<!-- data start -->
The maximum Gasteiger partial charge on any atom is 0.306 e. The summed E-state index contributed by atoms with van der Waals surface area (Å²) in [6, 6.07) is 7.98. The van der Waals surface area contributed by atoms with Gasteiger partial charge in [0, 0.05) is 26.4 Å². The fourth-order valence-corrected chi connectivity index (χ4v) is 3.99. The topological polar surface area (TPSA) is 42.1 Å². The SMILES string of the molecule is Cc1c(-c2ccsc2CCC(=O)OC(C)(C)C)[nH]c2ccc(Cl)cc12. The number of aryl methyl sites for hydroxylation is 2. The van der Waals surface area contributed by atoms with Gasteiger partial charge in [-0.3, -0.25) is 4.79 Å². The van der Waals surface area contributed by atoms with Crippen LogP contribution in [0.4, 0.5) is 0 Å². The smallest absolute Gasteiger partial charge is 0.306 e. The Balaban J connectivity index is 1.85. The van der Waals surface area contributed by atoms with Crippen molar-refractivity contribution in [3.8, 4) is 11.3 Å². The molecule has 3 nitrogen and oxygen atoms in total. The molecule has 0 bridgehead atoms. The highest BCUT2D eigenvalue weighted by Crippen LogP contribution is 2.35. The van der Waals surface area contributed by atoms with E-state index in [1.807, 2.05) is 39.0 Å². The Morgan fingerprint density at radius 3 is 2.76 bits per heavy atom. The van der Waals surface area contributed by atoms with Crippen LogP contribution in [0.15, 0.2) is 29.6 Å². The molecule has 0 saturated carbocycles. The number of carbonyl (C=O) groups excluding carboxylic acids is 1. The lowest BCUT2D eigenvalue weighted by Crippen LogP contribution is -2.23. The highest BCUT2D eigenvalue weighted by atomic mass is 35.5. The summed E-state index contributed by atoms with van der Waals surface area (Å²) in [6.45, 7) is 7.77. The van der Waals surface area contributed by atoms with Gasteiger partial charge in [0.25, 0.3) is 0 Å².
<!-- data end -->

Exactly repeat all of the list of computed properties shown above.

The maximum Gasteiger partial charge on any atom is 0.306 e. The summed E-state index contributed by atoms with van der Waals surface area (Å²) in [6, 6.07) is 7.98. The van der Waals surface area contributed by atoms with Gasteiger partial charge in [0, 0.05) is 26.4 Å². The fourth-order valence-corrected chi connectivity index (χ4v) is 3.99. The topological polar surface area (TPSA) is 42.1 Å². The SMILES string of the molecule is Cc1c(-c2ccsc2CCC(=O)OC(C)(C)C)[nH]c2ccc(Cl)cc12. The number of aryl methyl sites for hydroxylation is 2. The van der Waals surface area contributed by atoms with Gasteiger partial charge in [-0.3, -0.25) is 4.79 Å². The van der Waals surface area contributed by atoms with Crippen LogP contribution in [0.4, 0.5) is 0 Å². The smallest absolute Gasteiger partial charge is 0.306 e. The Balaban J connectivity index is 1.85. The van der Waals surface area contributed by atoms with Crippen molar-refractivity contribution in [3.8, 4) is 11.3 Å². The molecule has 3 nitrogen and oxygen atoms in total. The molecule has 0 bridgehead atoms. The highest BCUT2D eigenvalue weighted by Crippen LogP contribution is 2.35. The van der Waals surface area contributed by atoms with E-state index in [1.807, 2.05) is 39.0 Å². The Morgan fingerprint density at radius 3 is 2.76 bits per heavy atom. The van der Waals surface area contributed by atoms with Crippen LogP contribution in [0.15, 0.2) is 29.6 Å². The molecule has 0 saturated carbocycles. The number of carbonyl (C=O) groups excluding carboxylic acids is 1. The lowest BCUT2D eigenvalue weighted by Crippen LogP contribution is -2.23. The highest BCUT2D eigenvalue weighted by atomic mass is 35.5. The summed E-state index contributed by atoms with van der Waals surface area (Å²) in [6.45, 7) is 7.77. The van der Waals surface area contributed by atoms with Gasteiger partial charge in [0.25, 0.3) is 0 Å².